While diversity in athletics can be viewed as a positive thing on a global level, I sometimes wonder whether equality and embracing different cultures is being filtered down to club level, or smaller? I spoke with some Welsh athletes to get their take on it.
Newport-born athlete Josh Brown believes that diversity has broadened over the years but that there’s still work to be done.
“There’s not a lack of diversity in Welsh Athletics at senior level, and there are many black figures that have done well such as Christian Malcom, Jamie Baulch, Colin Jackson to set a good example,” he said. “It’s lower down where it’s a concern.”
The 25-year old has been taking part in athletics since he was 21, after he shifted the focus from his number one sport Rugby to running. Josh’s near-term goals are the commonwealth games, 100 metres, before he hopes to progress to a global stage and compete in the Olympics.
“I’m lucky to have been pushed by family and friends to go into athletics when I did, but talent needs to be recognised and pushed from a younger age, or you could miss the next Christian Malcom.”
This is most likely a school funding issue, he told Anna Vitality. “For me, a potential solution to having more diversity in athletics is for schools to arrange more visits and activity days with athletes from different backgrounds, especially in not so privileged areas. There’s so much talent, but we need role models to get to schools and teach kids how to get out there.”
Fellow runner, Amy Odunaiya, says Welsh Athletics is keen to keep the conversation going to raise awareness around equality and diversity in sport. “The organisation were also publicly supportive of BLM on socials and did a black history month special which showcased black athletes.”
Originally from North Wales, Amy got her first National vest at the age of 19. She is a regular second leg runner for the 4 x 100 metres senior women’s relay team and won gold in the 200 metre event at the Welsh Championships in 2018 and 2019.
While Amy feels the sentiment is there, she stresses that more can be done than posting hashtags.
“I’m not sure if there have been many workshops hosted by Welsh Athletcis or open/public discussions about equality in the sport,” she said.
“I [also] believe assumptions are present at a grass root level about athletes’ abilities and strengths based on people’s ethnicities or body type, due to unconscious biases.”
Diversity and equality is not all about race and culture, but gender, sexuality and disability too.
Paralympian, Julie Rogers, believes athletics – not just in Wales but on a national scale – has done well with integrating disability sport with able bodied athletes in training, competitions, as well as Olympic and Paralympic programmes.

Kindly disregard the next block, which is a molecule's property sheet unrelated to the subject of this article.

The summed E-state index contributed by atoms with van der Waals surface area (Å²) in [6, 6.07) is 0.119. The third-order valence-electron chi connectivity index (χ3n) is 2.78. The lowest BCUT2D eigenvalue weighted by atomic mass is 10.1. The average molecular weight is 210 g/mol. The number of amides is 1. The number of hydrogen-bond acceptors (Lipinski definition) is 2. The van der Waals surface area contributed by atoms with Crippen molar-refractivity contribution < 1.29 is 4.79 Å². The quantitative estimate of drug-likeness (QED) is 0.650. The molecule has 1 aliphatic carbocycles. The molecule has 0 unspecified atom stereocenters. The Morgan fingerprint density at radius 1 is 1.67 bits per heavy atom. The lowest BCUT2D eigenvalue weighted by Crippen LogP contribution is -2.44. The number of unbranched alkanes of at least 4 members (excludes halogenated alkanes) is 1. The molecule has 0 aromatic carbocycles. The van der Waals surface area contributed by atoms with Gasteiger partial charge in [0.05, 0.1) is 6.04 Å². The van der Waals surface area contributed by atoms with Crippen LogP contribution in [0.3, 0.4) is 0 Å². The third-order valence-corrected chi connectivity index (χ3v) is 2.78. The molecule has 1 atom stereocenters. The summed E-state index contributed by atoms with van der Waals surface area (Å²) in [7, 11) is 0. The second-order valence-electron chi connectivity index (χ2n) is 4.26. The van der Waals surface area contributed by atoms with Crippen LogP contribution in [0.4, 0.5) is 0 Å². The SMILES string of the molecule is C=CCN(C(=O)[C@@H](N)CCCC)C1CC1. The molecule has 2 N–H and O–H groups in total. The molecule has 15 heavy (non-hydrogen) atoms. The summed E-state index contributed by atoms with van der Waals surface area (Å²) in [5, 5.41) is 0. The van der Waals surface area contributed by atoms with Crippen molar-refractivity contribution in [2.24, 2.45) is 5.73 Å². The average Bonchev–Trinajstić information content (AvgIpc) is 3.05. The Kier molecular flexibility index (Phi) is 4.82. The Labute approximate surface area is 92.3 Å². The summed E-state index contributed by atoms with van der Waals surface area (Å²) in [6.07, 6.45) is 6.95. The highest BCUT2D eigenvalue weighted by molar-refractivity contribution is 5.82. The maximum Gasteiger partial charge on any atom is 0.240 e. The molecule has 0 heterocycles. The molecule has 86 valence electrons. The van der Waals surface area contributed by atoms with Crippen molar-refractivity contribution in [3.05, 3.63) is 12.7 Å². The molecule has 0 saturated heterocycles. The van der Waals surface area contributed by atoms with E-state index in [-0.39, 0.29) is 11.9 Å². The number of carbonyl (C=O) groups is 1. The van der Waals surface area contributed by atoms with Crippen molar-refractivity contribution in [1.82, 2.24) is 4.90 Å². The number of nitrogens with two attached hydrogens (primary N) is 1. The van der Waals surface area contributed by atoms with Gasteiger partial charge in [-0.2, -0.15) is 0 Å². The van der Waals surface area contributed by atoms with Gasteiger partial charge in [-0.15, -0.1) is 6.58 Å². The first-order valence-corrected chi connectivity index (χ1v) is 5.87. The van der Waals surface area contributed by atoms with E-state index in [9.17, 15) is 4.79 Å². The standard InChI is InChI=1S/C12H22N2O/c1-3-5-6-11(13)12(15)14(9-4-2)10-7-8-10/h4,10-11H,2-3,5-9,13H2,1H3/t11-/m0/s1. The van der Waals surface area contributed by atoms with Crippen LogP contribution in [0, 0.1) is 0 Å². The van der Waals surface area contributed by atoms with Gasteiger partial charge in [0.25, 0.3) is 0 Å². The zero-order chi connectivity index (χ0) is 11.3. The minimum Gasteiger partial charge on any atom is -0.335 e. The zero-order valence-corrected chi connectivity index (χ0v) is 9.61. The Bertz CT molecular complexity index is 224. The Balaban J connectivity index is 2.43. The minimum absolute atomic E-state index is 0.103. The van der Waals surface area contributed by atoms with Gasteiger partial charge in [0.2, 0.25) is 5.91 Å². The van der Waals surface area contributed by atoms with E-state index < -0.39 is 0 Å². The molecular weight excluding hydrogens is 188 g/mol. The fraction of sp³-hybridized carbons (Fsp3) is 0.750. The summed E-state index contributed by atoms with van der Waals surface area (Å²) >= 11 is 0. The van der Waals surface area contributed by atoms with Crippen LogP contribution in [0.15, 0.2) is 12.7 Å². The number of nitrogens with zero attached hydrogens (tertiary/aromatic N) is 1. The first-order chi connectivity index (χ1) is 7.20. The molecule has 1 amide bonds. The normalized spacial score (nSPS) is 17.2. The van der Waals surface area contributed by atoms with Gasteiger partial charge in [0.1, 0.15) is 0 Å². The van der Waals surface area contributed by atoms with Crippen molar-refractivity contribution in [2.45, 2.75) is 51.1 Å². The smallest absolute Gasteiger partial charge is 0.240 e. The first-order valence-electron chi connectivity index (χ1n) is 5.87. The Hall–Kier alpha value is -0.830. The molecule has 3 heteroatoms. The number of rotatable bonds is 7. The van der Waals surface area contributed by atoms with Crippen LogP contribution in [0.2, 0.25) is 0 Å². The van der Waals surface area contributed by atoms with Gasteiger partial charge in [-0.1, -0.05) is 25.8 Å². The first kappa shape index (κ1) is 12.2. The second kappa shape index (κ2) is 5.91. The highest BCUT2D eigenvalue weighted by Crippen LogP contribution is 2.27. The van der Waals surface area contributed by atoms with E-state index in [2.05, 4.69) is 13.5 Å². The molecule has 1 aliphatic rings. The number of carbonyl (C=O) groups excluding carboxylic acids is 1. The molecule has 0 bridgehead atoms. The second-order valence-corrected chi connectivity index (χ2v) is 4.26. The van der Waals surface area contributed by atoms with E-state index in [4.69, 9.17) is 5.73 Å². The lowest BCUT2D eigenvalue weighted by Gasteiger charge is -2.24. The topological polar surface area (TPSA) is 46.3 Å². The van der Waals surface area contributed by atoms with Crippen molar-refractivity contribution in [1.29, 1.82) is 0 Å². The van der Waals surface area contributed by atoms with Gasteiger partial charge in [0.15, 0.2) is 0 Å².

“You’re not treated as precious and you’re seen as a level-playing athlete that trains just as hard,” the 22-year old told Anna Vitality.
Julie first competed at the volleyball team Paralympics in 2013. “People started to tell me that I should give sprinting a go as I had a lot of transferable skills – I’ve not looked back since.”
Since then, Julie has competed as a sprinter at the 2016 Paralympic Games in Rio and in the 2017 London Senior World Championships, and is now working toward her third Paralympic games in Tokyo 2021.
Albeit born in Bedford, Julie has lived in Cardiff for years and can see how things are changing across the Welsh Athletics. However, she thinks that, as an amputee, her disability might be more accepted than others.
“I know there’s discrimination against people with a lot more physical impairments than myself as a blade runner, but I do think athletics in general has a really healthy community, although there will always be different levels of acceptance across sports.”
“Things also don’t seem as integrated in other mainstream sports,” she added, pointing out that this is especially true for those sports that traditionally haven’t been as inclusive, such as rowing and cycling.
“There’s always room for improvement” she insisted. “There are steps to be taken towards more diversity and acceptance in the whole sporting world. And that comes with education, exposure, the right people educating. It’s not just about telling people what they need to accept, it’s about helping them to understand that someone’s race or disability or whatever it might be, doesn’t define them or the level they are as an athlete.”